[ISN] E&Y Teaches fine art of hacking at your site

From: mea culpa (jerichot_private)
Date: Mon Oct 05 1998 - 14:45:45 PDT

  • Next message: mea culpa: "[ISN] Introducing InfoSec Educators Mail List"

    July 27, 1998
    Seminar Critique
    E&Y teaches the fine art of hacking at your site
    By Stuart McClure
    Walking into the Ernst & Young classroom, I expected a group of
    stuffed-shirt prima donnas belching forth the latest rhetoric about
    massive security problems within IT departments. Instead I got an
    experienced group of down-to-earth security consultants who knew their
    stuff inside and out.
    The Ernst & Young Information Security Services group has put together a
    class headed by George Kurtz, attack and penetration service line leader. 
    The instructors will come to your site to train 15 to 30 students; you may
    be able to make other arrangements as well.
    Ernst & Young's recipe for security is not a new one; Dan Farmer and
    Wietse Venema published the white paper that started it all back in 1993: 
    "Improving the Security of Your Site by Breaking Into it." But although
    the premise is the same, Ernst & Young's crack security team has taken it
    to the next level. 
    Methodology is what separates this training from others.  Ernst & Young's
    Martin Dolphin and Eric Schultze have compiled a list of steps for
    breaking into Windows NT systems that is in such demand they have a
    wallet-size cheat sheet detailing each step. Their Unix cracking
    methodology is equally detailed and includes all of the steps necessary
    for the coveted root access.
    The class teaches some comprehensive techniques on how to break into
    Internet, intranet, extranet, and dial-in resources, as well as
    reconnaissance, exploitation, and host vulnerability assessment.
    The instructors did an excellent job covering all of the known techniques
    for gathering information about a target, combining freeware and
    commercial software such as pscan, nmap, Network Associates' CyberCop
    Scanner (formerly Ballista), Internet Security Systems' Internet Scanner,
    and more.
    The instructors then showed how to gain administrator privileges. They
    taught remote attacks such as spoofing, misdirected routing, buffer
    overflows, and brute force attacks on services such as FTP, Telnet, Secure
    Shell, Post Office Protocol, and the Unix r* services. Local attacks also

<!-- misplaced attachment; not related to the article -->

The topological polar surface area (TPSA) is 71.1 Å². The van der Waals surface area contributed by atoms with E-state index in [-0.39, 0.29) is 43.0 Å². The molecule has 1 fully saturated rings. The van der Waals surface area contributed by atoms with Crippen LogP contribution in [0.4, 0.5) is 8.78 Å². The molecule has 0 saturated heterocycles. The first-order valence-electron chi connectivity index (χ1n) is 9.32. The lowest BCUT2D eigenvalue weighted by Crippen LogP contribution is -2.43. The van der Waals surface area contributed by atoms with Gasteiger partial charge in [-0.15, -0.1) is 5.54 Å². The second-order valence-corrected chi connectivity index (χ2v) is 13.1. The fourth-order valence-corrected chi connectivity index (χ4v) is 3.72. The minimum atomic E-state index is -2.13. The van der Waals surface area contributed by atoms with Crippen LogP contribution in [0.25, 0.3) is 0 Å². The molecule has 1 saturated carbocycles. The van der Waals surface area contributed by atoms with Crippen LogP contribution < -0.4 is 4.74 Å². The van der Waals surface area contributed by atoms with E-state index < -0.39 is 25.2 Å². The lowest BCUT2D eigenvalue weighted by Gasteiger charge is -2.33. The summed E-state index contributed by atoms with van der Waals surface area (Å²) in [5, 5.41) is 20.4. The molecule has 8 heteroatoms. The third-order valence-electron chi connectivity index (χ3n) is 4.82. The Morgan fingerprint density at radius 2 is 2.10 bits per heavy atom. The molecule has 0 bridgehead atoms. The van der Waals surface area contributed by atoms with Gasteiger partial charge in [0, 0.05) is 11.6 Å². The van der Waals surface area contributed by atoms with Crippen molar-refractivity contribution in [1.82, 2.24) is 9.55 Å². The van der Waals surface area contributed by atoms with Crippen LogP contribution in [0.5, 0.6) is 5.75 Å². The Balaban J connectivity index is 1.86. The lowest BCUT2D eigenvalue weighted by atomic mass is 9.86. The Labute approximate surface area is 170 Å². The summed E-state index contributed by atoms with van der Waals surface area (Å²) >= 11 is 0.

were covered.
    We covered vulnerability assessment for only Unix and Windows NT systems,
    but Ernst & Young will customize the contents to your company's needs,
    including Novell, AS/400, and some mainframe systems. 
    Ernst & Young's security gurus also had some new techniques, such as
    hijacking an NT machine with Virtual Network Computer remotely by using a
    PalmPilot. Also, they have been able to take advantage of Paul Ashton's
    hack of smbclient on Linux to accept NT hash values instead of passwords
    to gain administrator access to an NT server. If this isn't making you
    nervous, maybe you should check your pulse.
    By far the most fun part of the class was three "capture the flag" 
    contests. The opportunity to put into practice all we had learned turned
    the subdued class into a frenzied group of hacker wannabes. Cracking the
    NT box and pilfering its resources seemed a trivial task after the
    lecture. And even Unix systems were not immune.
    The class is not a course on application or database security, nor does it
    cover physical security. Instead what you get is a concentrated three days
    of training on network and host security. 
    If you haven't already done so, now is the time to get serious about
    security. This course will teach your staff to protect your corporate
    jewels. You would be hard-pressed to find a more comprehensive and
    real-world attack and penetration training class in the country.
    InfoWorld Test Center Support Manager Stuart McClure
    (stuart_mccluret_private) has managed information security for nine
    Course at a glance
    Extreme Hacking -- The Art of Attack and Penetration
    Ernst & Young LLP
    Contact: George Kurtz, Hackensack, N.J.; (201) 836-5280;
    Price: Price: $15,000 to $25,000 for onsite staff training
    Length: Two or three days
    Locations: Classes are held at customer sites or Cleveland
    training center.
    Student placement: Ernst & Young can help you match
    participants to the course when you set up the class.
    Course content: Very solid. Covered all the basics, plus
    some advanced cracking techniques.
    Course materials: Three-ring binder of slides and pullouts,
    plus a CD-ROM full of goodies.
    Teaching method: Sixty percent lecture, 40 percent hands-on,
    encouraging questions throughout.
    Instructor: Knowledgeable, experienced, and helpful.
    Setting: Good. Twenty to 30 people in a class with one
    computer per student.
    Overall value: Excellent
    Subscribe: mail majordomot_private with "subscribe isn".
    Today's ISN Sponsor: Repent Security Incorporated [www.repsec.com]

    This archive was generated by hypermail 2b30 : Fri Apr 13 2001 - 13:06:16 PDT